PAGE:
Friday 29th September, Canterbury Christ Church University
This year’s Canterbury Anifest, which celebrated its 10th anniversary, opened with a symposium coinciding with another major animated anniversary: the release of Disney’s first feature-length animated film Snow White and the Seven Dwarfs (David Hand, 1937). Entitled “The Persistence of Walt Disney’s Snow White and the Seven Dwarfs”, this interdisciplinary symposium, co-organized by Dr Christopher Holliday and Bryan Hawkins, explored the enduring qualities that have marked the animated legacy of the film.
Dr Amy M. Davis (University of Hull) delivered a thought-provoking keynote, interrogating the specificity of Snow White and the Seven Dwarfs as a quintessentially “Disney” film. She particularly emphasized the combination of modernity and nostalgia that characterizes its aesthetic and storytelling style. This duality between technological achievement and traditional feel also permeated through Disney’s advertising and merchandising discourses. Davis’ keynote led to a lively discussion, interrogating the very meaning of “Disney” for contemporary audiences.
Panel 1 focused on the adaptation and reception of Disney’s Snow White and the Seven Dwarfs in a particular national context: France. Greg Philip (alostfilm.com) presented a paper on the first made-in-Hollywood French version of Snow White. Relying on this specific case study, his paper revealed the extent of Disney’s attention to detail and control over its animated output, as well as the historical, artistic, and technical significance of Disney’s early adaptations for foreign releases. Dr Sébastien Roffat (Sorbonne Nouvelle Paris 3 – IRCAV) focused on the divided French reception of Disney’s Snow White, focusing especially on how the photographic “realism” of the film was received. Building on a wide range of archival material, Roffat explored the growing gap between mass audiences and intellectuals regarding Disney, arguably initiated in France and still present – to some extent – today.
Panel 2 examined in further details the aesthetic of Disney’s Snow White through aspects of design, style, and character. Ian Friend (University of Gloucestershire) discussed the legacy of Snow White’s rotoscoping process within contemporary animation industry, and in particular within current action analysis techniques. Dr Stéphane Collignon (Haute Ecole Albert Jacquard) focused on the particular design of Snow White, arguing that it has defined the stereotypical female character look of the Disney “princess” 80 years on. Exploring the problematic depiction of female beauty within animation, between credibility and caricature, he convincingly argued that any attempt at re-imagining the Disney “princess” would require a complete change in our understanding of what female characters could/should look like. Maarit Kalmakurki (Aalto University) examined components of Snow White’s costume design, which played a key role in imposing an iconic visual image for Disney’s character. Her paper underlined that, although often overlooked in existing literature, costume design was and remains integral to character creation and storytelling in animated films.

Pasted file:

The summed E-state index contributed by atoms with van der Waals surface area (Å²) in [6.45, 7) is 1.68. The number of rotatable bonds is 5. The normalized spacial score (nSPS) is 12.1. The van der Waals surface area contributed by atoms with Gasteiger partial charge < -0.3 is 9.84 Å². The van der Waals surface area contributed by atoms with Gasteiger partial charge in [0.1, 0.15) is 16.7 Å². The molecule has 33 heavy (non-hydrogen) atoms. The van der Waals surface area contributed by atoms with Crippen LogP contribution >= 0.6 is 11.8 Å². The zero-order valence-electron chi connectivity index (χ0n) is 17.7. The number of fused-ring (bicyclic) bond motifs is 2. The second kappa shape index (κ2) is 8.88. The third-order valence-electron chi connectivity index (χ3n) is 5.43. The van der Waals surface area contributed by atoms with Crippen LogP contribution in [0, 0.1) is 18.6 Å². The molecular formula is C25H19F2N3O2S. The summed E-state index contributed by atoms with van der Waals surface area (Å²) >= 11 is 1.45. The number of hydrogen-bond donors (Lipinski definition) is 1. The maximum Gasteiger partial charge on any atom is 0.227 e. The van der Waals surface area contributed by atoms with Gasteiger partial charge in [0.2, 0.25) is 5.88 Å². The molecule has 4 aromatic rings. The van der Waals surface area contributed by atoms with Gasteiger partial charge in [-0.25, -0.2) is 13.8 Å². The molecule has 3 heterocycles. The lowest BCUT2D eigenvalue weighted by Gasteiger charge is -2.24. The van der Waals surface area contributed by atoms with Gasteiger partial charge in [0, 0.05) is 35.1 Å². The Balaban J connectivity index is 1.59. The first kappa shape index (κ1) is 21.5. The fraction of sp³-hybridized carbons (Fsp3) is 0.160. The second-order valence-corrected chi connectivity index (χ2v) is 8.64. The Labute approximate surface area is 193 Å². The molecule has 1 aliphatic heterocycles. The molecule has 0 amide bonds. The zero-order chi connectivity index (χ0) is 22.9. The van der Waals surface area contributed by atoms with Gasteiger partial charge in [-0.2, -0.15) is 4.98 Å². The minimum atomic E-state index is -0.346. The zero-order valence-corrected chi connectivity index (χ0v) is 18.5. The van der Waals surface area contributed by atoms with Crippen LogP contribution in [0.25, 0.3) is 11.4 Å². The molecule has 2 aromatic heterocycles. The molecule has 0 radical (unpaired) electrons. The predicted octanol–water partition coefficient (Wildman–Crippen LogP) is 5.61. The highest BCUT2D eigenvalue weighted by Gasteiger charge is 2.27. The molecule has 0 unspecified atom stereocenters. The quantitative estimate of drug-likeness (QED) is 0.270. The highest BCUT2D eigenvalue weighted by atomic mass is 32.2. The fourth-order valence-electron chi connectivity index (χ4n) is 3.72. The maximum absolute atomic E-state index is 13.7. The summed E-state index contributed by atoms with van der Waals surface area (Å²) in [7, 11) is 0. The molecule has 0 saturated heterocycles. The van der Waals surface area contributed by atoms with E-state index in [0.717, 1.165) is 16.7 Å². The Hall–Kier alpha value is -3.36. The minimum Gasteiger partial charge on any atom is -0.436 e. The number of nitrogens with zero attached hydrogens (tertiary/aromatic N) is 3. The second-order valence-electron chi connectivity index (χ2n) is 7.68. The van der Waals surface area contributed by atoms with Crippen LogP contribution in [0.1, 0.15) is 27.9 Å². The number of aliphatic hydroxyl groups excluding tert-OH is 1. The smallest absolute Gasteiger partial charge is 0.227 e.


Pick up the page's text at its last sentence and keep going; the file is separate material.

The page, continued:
The last panel considered two other key aspects of Disney’s Snow White: merchandising and music/sound design. Mx. Kodi Maier (University of Hull) approached Snow White as a case study for Disney’s merchandising practices, pointing out that the pioneering introduction of pre-release merchandising greatly contributed to the success of the film. Their paper also examined the increasingly gendered nature of the film’s merchandise, especially since the 2000s and the creation of the Disney Princess franchise. Dr Christopher Holliday (King’s College London) analyzed the film within the context of emerging film sound technology, and more particularly sound design in animation. Placing the film against Noel Carroll’s category of “silent sound film,” his paper also considered Snow White’s soundscape in relation to the hybrid form of the film in-between silent era aesthetics and spoken word. Sadeen Elyas’ paper explored Snow White’s contribution to the musical genre, arguing that the key narrative role of the songs makes the film one of the first integrated musicals.
Memorable music, iconic designs, ground-breaking techniques, global reach, enormous success, omnipresent merchandise, and seeds of criticisms. All these elements were sparked by, and have characterized, Disney’s Snow White and the Seven Dwarfs, and were eloquently discussed by all speakers. Their papers not only have demonstrated the multifaceted persistence of Snow White, but also have helped us understand the persistence of the Disney studio itself. Or, to borrow Amy Davis’ words, “what makes Disney Disney.”
Eve Benhamou is a PhD candidate at the University of Bristol. Her research focuses on genre in Disney’s contemporary animated features (2008-2016), considering more particularly gender constructions, aesthetics and narrative. Her article “Freezing versus wrecking: Reworking the superhero genre in Disney’s Frozen (2013) and Wreck-It Ralph (2012)” was published in Animation Practice, Process & Production in 2016. She has presented papers on Disney and Pixar animation at several conferences, including “Symfrozium” (2015) at the University of East Anglia, “30 Years of Pixar Animation Studios” (2016) at King’s College London, and BAFTSS Annual Conference 2017. She has co-organized 2016’s “Reimagining Beauty and the Beast” interdisciplinary conference (Bristol), and is now the co-convenor of the BAFTSS Special Interest Group on Animation.